Research is shedding light on the connection between poor sleep and Alzheimer's disease. A recent study by Washington University in St. Louis examined the impact of the insomnia medication Suvorexant on the build-up of toxic proteins associated with Alzheimer's disease. The study involved 38 healthy adults with no cognitive impairment or sleep issues.
The researchers found that taking suvorexant for just two nights slightly reduced the levels of two key proteins linked to Alzheimer's disease: amyloid-beta and tau. These proteins accumulate in the brain and are associated with forming plaques and tangles, contributing to cognitive decline.
Sleep disturbances, such as insomnia, can be early warning signs of Alzheimer's disease before memory loss and cognitive decline. The study suggests improving sleep quality could help the brain clear out these harmful proteins and waste products.
However, the researchers caution against interpreting these findings as a reason to start taking Suvorexant regularly. The study was short-term and involved healthy individuals, not those with sleep disorders or cognitive impairment.
Interestingly, previous research by the same team had shown a link between poor-quality, shallow sleep elevated tau levels and amyloid-beta proteins. This raises concerns about the effectiveness of sleeping pills in promoting deep, restorative sleep.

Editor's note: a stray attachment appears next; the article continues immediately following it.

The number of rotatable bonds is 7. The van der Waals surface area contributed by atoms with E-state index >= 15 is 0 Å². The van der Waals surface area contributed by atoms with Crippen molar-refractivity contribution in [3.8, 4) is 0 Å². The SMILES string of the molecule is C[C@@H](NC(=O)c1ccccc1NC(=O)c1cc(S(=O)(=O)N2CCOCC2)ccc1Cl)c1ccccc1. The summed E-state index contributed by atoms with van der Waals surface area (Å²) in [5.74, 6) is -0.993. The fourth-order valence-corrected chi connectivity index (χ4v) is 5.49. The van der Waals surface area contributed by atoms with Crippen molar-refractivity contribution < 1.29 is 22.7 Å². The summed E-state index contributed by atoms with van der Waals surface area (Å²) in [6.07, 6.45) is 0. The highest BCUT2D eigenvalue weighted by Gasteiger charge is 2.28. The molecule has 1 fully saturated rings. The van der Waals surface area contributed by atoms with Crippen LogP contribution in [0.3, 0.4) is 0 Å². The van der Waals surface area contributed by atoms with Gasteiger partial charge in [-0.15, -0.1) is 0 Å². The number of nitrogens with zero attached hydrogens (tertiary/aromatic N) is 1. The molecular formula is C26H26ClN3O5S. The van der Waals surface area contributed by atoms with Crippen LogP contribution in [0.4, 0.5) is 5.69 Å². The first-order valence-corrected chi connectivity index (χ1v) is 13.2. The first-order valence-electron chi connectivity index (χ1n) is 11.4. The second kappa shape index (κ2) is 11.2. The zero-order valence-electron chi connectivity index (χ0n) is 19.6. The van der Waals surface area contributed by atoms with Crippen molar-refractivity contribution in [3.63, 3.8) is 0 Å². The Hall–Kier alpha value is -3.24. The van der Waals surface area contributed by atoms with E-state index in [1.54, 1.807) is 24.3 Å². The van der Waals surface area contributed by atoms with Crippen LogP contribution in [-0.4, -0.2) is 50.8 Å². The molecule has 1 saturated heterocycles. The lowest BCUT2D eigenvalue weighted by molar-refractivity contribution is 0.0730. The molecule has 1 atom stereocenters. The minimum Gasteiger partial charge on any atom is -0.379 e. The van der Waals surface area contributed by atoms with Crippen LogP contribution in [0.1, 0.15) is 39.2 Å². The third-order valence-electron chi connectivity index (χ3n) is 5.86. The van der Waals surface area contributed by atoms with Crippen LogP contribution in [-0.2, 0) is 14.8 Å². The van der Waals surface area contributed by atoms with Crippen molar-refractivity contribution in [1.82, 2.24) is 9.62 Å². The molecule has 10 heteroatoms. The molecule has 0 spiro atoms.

In the study, participants received either a Suvorexant or a placebo, and their cerebrospinal fluid was sampled to measure protein levels. The results showed that amyloid-beta concentrations decreased by 10 to 20 per cent using suvorexant, and a higher dose temporarily reduced levels of hyperphosphorylated tau, a modified form of tau protein linked to tangle formation and cell death. However, these effects were not long-lasting.
While the study suggests a potential link between improved sleep and reduced protein levels associated with Alzheimer's, it is important to note that the underlying causes of Alzheimer's disease are still not fully understood. The prevailing theory that abnormal protein clumps drive the disease has faced challenges, as efforts to lower amyloid levels have not yet yielded effective treatments.